“More work is needed before November on a variety of details we know Davis voters will want, but we believe we’re now ready to move forward with a vote,” said Mr. Ramos. “We’re obviously hopeful that a majority of voters will see the project’s merits and allow us to develop an innovation center that will make Davis proud for generations to come.”
An earlier EPS study indicated that the originally proposed MRIC at build-out would create more than 10,600 direct, indirect and induced jobs in Davis and Yolo County, and annually generate $651 million of labor income and $2.6 billion of economic activity.
The item will be heard on Tuesday. Already, community members have expressed concern that a compressed timeline would short-circuit the normal public process. That is a concern shared by city officials and councilmembers alike, who note that the final decisions would have to be made in early July to get the project on the ballot – which would likely lead to community pushback that this project was being rushed, and they would clearly have a strong case there.
The EPS study, for instance, was done on the 218-acre proposal rather than the newly-revised 102-acre proposal, which would constitute the southern portion of the property. Mr. Ramos told the Vanguard that the project would retain its initial conception and would not simply be a bunch of warehouses and buildings.
The council will get a chance to weigh in on Tuesday. Staff noted that the EIR for the original project was released in early January. “This included responses to all comments received on the Draft EIR, plus revisions to the draft document. Master Responses addressed topics of UPRR [Union Pacific Railroad] and County Road 32A closure, bicycle connection along CR 32A, the Mixed-Use alternative, guarantees of developer performance, project phasing, project ownership, western burrowing owl, and Swainson’s hawk.”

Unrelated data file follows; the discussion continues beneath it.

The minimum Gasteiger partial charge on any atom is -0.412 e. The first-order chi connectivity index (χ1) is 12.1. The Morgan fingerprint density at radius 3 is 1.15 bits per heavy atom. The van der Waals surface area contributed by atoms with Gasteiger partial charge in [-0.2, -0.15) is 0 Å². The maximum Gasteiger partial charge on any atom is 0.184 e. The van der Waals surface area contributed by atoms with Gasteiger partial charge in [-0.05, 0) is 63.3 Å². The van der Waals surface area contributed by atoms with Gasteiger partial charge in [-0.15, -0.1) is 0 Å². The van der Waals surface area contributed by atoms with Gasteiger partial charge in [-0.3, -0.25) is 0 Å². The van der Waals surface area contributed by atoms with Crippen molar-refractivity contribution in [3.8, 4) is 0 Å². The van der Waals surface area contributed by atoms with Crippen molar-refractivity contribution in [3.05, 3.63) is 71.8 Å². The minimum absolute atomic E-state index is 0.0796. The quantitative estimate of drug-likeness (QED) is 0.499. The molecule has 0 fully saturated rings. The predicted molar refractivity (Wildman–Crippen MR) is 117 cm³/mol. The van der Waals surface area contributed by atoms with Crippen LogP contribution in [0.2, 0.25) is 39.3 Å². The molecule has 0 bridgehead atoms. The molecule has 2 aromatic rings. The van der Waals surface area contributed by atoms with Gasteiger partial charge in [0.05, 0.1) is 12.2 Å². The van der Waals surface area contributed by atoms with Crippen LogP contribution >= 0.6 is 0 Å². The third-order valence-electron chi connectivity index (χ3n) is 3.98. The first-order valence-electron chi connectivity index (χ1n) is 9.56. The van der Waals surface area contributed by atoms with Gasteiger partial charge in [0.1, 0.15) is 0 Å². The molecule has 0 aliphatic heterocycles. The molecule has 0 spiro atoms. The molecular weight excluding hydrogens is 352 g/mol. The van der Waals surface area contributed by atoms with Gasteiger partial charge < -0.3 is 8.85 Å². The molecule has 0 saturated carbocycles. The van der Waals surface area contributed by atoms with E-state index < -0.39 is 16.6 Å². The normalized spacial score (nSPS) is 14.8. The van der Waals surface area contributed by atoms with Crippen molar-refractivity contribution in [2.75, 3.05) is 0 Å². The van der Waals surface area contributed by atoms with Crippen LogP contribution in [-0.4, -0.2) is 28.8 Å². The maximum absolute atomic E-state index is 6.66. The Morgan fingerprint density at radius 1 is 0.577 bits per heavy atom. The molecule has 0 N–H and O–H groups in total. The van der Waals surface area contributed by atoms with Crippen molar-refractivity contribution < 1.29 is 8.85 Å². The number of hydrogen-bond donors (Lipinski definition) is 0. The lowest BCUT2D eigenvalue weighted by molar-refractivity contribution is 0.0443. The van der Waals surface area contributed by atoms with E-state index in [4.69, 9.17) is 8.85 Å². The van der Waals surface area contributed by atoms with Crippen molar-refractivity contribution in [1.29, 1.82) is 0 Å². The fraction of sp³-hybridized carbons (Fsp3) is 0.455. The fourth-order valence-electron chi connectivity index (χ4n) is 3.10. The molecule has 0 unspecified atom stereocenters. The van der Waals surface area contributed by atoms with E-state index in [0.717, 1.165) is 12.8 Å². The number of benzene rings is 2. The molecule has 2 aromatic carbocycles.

Staff writes: “The Draft EIR analyzed the proposed project and the Mixed-Use Alternative at equal weights. The statutorily-required ‘Alternatives’ Chapter also included analysis of a range of alternatives including a ‘Reduced Site Size’ alternative of 106 acres plus the Mace Triangle, and a ‘Reduced Project Alternative’ of 540,000 square feet on the MRIC site, plus the Mace Triangle. The Reduced Project Alternative is essentially the same as the anticipated ‘Phase 1’ of the Mace Ranch Innovation Center.
“If directed by the City Council, staff would confer with environmental and traffic consultants to determine whether this revised concept falls within ‘brackets’ established in the Draft and Final EIRs. If so, the City would be able to prepare an analysis showing that the revised project does not result in new environmental impacts, a substantial increase in the severity of an environmental impact, or the need to recirculate the Draft EIR document for additional public review and comment.”
In addition, “staff or consultants would need to prepare Findings for Approval and a Mitigation Monitoring and Reporting Program (MMRP).”
—David M. Greenwald reporting